FAQ: How does the Oscillator Comparator Unit detect a clock fault?

Document created by CommanderDave Employee on Apr 29, 2016
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The Oscillator Comparator Unit (OCU) uses an auxiliray clock called the Low Frequency Oscillator (LFO) with a known value and compares cycles counts to the programmed value for the primary Clock signal.

 

The LFO clock signal is divided by 16 before entering the OCU. The ADSP-CM419 EZ-Kit uses a 16 MHz crystal for the LFO, and is divided by 16, thus 1 MHz in the OCU module block. The OCU uses the LFO to increment a counter during each core clock cycle, and if the counter goes out of range from the programmed setting, then a clock fault is issued.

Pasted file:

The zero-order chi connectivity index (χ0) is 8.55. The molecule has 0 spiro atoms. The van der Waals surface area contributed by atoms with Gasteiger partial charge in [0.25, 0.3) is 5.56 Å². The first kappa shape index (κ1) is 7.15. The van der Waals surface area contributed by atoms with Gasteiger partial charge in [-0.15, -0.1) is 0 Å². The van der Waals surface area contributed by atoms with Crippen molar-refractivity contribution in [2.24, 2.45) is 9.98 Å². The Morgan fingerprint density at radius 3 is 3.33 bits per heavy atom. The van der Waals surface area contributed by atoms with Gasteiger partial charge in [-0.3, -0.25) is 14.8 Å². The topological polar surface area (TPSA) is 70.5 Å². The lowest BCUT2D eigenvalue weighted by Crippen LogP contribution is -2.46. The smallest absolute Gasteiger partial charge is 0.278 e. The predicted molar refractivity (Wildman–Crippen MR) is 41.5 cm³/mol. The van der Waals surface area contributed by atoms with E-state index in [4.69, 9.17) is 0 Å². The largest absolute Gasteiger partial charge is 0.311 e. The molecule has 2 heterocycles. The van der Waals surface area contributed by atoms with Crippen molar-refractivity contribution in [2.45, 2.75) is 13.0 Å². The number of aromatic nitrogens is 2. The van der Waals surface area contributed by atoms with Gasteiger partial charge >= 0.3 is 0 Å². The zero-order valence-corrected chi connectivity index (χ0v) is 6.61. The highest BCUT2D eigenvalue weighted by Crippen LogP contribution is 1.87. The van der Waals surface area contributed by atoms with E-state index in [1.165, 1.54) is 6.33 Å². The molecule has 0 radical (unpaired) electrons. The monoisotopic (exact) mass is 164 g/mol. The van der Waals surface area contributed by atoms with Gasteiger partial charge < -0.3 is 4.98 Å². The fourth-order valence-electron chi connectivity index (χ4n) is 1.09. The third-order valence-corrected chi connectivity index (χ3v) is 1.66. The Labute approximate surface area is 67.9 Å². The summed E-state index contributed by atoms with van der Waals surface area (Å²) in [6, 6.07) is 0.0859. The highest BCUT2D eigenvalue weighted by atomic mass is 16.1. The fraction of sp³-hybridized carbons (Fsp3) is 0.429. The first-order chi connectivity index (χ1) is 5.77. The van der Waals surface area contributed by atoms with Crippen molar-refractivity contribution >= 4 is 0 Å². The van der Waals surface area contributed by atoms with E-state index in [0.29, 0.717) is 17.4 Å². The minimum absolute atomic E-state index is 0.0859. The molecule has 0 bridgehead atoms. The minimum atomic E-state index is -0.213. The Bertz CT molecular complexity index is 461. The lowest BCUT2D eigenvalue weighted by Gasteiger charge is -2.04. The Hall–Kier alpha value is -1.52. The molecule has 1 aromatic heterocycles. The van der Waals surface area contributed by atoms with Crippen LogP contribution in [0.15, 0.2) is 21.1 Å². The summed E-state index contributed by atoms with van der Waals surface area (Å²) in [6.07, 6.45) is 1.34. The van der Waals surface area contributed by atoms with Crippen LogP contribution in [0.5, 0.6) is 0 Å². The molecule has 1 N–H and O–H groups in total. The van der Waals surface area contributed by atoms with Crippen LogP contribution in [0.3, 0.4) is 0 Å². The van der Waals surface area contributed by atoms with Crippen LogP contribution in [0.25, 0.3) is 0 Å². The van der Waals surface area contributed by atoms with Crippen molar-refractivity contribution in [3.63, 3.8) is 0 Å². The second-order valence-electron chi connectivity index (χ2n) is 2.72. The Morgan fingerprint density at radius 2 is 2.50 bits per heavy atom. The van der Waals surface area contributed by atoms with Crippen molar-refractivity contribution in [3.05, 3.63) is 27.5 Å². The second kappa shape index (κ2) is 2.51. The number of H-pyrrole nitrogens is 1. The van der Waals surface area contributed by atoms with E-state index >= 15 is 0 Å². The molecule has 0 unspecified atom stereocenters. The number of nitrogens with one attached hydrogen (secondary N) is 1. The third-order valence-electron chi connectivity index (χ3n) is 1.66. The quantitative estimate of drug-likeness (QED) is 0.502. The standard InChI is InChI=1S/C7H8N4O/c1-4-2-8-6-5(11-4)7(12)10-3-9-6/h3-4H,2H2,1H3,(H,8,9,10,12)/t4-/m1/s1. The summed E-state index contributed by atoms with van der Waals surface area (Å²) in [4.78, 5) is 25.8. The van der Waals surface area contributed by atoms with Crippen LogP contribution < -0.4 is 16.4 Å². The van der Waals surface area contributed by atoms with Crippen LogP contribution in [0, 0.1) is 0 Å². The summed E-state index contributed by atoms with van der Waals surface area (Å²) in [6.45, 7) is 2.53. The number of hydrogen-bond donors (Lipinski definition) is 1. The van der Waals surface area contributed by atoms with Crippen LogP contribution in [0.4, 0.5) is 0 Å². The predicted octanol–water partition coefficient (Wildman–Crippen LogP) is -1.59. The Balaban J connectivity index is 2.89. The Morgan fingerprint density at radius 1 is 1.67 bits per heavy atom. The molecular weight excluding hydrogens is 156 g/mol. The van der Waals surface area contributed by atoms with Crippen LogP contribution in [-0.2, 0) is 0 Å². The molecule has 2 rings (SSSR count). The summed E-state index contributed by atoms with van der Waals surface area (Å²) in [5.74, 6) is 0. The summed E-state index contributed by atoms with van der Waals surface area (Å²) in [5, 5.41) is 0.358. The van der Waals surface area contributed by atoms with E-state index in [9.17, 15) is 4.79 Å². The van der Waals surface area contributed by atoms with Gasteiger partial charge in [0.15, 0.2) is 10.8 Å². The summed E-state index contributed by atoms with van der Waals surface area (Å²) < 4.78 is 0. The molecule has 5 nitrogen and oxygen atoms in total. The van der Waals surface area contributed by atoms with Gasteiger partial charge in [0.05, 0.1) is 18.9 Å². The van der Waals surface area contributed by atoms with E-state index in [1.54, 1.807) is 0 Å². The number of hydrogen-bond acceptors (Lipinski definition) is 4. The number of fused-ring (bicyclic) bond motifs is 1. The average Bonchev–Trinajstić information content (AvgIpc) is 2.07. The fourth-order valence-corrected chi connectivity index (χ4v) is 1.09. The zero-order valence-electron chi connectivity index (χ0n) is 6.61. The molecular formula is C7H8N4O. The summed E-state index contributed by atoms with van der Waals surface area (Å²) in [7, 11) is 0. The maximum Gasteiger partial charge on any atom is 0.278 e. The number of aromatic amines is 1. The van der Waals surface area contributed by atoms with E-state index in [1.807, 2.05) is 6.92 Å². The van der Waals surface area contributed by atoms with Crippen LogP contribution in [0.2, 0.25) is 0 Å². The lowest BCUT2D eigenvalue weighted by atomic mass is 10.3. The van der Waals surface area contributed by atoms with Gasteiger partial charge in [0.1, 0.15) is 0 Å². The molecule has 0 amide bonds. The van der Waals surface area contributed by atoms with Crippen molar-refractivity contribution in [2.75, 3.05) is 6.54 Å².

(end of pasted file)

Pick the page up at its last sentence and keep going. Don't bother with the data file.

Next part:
When programming the OCU, make sure the programmed LFO frequency is the LFO crystal divided by 16.

 

This document was generated from the following discussion: FAQ: How does the Oscillator Comparator Unit detect a clock fault?

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